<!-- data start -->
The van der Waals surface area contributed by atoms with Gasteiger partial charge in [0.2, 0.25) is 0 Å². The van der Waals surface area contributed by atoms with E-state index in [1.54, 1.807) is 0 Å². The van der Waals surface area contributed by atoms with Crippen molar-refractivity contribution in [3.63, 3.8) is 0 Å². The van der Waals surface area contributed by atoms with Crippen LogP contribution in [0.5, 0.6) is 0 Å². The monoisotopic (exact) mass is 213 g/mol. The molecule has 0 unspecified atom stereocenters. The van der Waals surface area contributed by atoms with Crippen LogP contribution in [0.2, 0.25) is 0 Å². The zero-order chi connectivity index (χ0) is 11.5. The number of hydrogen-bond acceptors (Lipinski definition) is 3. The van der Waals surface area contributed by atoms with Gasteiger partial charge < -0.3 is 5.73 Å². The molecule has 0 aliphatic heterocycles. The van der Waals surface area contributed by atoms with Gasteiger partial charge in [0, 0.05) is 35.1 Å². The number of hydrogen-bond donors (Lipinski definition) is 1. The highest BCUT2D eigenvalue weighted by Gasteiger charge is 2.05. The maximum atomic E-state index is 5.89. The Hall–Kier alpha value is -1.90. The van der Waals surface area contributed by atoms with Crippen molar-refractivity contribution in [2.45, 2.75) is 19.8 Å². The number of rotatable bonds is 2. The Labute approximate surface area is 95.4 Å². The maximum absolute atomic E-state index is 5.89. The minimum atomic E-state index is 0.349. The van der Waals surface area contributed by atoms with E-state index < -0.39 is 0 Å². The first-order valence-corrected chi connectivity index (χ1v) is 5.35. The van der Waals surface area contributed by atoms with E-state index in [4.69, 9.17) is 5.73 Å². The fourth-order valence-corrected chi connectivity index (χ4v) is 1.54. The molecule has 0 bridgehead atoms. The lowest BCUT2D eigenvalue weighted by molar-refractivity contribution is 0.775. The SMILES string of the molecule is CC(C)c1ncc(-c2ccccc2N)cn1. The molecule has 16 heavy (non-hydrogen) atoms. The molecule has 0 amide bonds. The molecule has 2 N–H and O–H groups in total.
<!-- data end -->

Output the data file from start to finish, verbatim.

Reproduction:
The van der Waals surface area contributed by atoms with Gasteiger partial charge in [0.2, 0.25) is 0 Å². The van der Waals surface area contributed by atoms with E-state index in [1.54, 1.807) is 0 Å². The van der Waals surface area contributed by atoms with Crippen molar-refractivity contribution in [3.63, 3.8) is 0 Å². The van der Waals surface area contributed by atoms with Crippen LogP contribution in [0.5, 0.6) is 0 Å². The monoisotopic (exact) mass is 213 g/mol. The molecule has 0 unspecified atom stereocenters. The van der Waals surface area contributed by atoms with Crippen LogP contribution in [0.2, 0.25) is 0 Å². The zero-order chi connectivity index (χ0) is 11.5. The number of hydrogen-bond acceptors (Lipinski definition) is 3. The van der Waals surface area contributed by atoms with Gasteiger partial charge < -0.3 is 5.73 Å². The molecule has 0 aliphatic heterocycles. The van der Waals surface area contributed by atoms with Gasteiger partial charge in [0, 0.05) is 35.1 Å². The number of hydrogen-bond donors (Lipinski definition) is 1. The highest BCUT2D eigenvalue weighted by Gasteiger charge is 2.05. The maximum atomic E-state index is 5.89. The Hall–Kier alpha value is -1.90. The van der Waals surface area contributed by atoms with Crippen molar-refractivity contribution in [2.45, 2.75) is 19.8 Å². The number of rotatable bonds is 2. The Labute approximate surface area is 95.4 Å². The maximum absolute atomic E-state index is 5.89. The minimum atomic E-state index is 0.349. The van der Waals surface area contributed by atoms with E-state index < -0.39 is 0 Å². The first-order valence-corrected chi connectivity index (χ1v) is 5.35. The van der Waals surface area contributed by atoms with E-state index in [4.69, 9.17) is 5.73 Å². The fourth-order valence-corrected chi connectivity index (χ4v) is 1.54. The molecule has 0 bridgehead atoms. The lowest BCUT2D eigenvalue weighted by molar-refractivity contribution is 0.775. The SMILES string of the molecule is CC(C)c1ncc(-c2ccccc2N)cn1. The molecule has 16 heavy (non-hydrogen) atoms. The molecule has 0 amide bonds. The molecule has 2 N–H and O–H groups in total.